We asked Elena, Senior PM and the main VRI enthusiast at Lingvista, to tell us more:

"Dealing with VRI projects is an extremely interesting, but also a quite tricky task. Some time ago, a PM was responsible for getting prepared for an event, selecting, testing and approving interpreters, providing them with necessary data and resolving all arising questions. Then, the next stage was gathering feedback after the event had been over. Now, we as PMs can follow the whole process thoroughly, from A to Z."

VRI projects go through several stages:

– Equipment preparation

Interpreters should note that internal microphones and speakers are not good enough to perform simultaneous interpretation professionally. It is obligatory to use high-quality sound equipment to reduce background noises and feedback loops for the audience. While working at home, you should make sure your room is soundproof, as it is going to become your interpretation booth for a while. We are certain that VRI will grow in popularity, so if you are going to work as an interpreter, just have no doubt: reliable high-quality sound equipment will be of a great use for you.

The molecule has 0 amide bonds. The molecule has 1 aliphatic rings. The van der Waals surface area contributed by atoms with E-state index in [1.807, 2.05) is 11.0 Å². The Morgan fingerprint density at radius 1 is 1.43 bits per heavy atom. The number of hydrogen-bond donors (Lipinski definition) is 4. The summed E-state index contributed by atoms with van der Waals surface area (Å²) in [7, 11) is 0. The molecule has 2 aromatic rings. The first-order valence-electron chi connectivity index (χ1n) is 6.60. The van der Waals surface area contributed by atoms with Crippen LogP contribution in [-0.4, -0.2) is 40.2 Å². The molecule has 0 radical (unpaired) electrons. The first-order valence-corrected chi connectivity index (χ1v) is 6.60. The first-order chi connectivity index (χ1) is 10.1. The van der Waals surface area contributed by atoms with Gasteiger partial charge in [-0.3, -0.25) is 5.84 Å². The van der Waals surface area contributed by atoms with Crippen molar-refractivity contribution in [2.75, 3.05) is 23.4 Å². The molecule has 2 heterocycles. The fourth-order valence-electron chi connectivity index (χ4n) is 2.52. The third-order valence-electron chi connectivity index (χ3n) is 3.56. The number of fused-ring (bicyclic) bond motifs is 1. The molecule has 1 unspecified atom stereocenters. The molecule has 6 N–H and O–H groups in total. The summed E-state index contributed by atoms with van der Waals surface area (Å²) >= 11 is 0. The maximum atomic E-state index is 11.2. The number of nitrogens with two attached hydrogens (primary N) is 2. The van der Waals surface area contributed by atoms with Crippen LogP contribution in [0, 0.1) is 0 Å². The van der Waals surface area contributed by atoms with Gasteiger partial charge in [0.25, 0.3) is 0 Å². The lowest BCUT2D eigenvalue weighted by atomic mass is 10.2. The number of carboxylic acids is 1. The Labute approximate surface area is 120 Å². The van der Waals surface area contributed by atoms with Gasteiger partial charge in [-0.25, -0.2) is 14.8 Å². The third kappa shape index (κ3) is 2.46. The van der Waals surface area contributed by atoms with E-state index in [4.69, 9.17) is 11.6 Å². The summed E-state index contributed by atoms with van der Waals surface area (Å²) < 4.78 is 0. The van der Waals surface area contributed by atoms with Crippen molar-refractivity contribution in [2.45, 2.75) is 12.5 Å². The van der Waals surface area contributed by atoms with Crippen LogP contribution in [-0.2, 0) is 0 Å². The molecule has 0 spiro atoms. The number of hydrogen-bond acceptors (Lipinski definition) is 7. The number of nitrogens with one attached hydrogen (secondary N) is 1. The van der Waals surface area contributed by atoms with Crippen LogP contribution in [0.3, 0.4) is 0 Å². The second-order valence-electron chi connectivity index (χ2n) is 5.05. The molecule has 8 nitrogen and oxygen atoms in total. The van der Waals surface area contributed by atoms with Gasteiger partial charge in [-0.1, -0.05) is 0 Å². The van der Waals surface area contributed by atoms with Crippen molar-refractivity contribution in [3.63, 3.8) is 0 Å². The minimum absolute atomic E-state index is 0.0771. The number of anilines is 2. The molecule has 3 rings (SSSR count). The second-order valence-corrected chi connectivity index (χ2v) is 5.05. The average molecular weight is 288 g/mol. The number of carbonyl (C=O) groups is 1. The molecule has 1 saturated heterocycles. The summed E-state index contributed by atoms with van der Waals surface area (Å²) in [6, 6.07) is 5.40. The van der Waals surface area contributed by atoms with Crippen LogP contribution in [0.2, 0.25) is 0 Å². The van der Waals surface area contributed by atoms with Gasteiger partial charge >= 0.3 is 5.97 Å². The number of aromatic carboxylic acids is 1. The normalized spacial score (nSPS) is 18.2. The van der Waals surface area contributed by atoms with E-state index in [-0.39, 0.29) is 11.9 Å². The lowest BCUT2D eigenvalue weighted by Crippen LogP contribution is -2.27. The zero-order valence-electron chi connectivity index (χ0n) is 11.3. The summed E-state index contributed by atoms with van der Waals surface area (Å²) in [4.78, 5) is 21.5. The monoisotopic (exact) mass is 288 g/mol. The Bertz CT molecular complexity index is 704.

Technical tests

It is necessary to test applications and tools for online conference and virtual events. This could be Zoom, simple and familiar for everybody (especially in 2020), as well as professional web platforms designed for simultaneous interpretation, offering a full range of interpreter booth features. The tool needs to be checked beforehand by both interpreters and clients, especially if a client’s representative is going to be a moderator. It is convenient to use professional web-based interpretation platforms, because there will always be a professional moderator available, able to solve every possible technical issue. When working on Zoom, Skype or MS Teams, a PM from Lingvista or a client’s representative would play a moderator’s role. This point deserves special attention: you cannot just get familiar with the whole feature set five minutes before the event starts. We had such a case last month: our partner decided to be a moderator without any pre-training in managing VRI process, which resulted in some glitches. Your project will go smooth if only you pay special attention to every small detail, since it is not enough to select pro interpreters. Success depends on the process management, so we would recommend to assign this task to those who know how to do things right. We mean ourselves ;)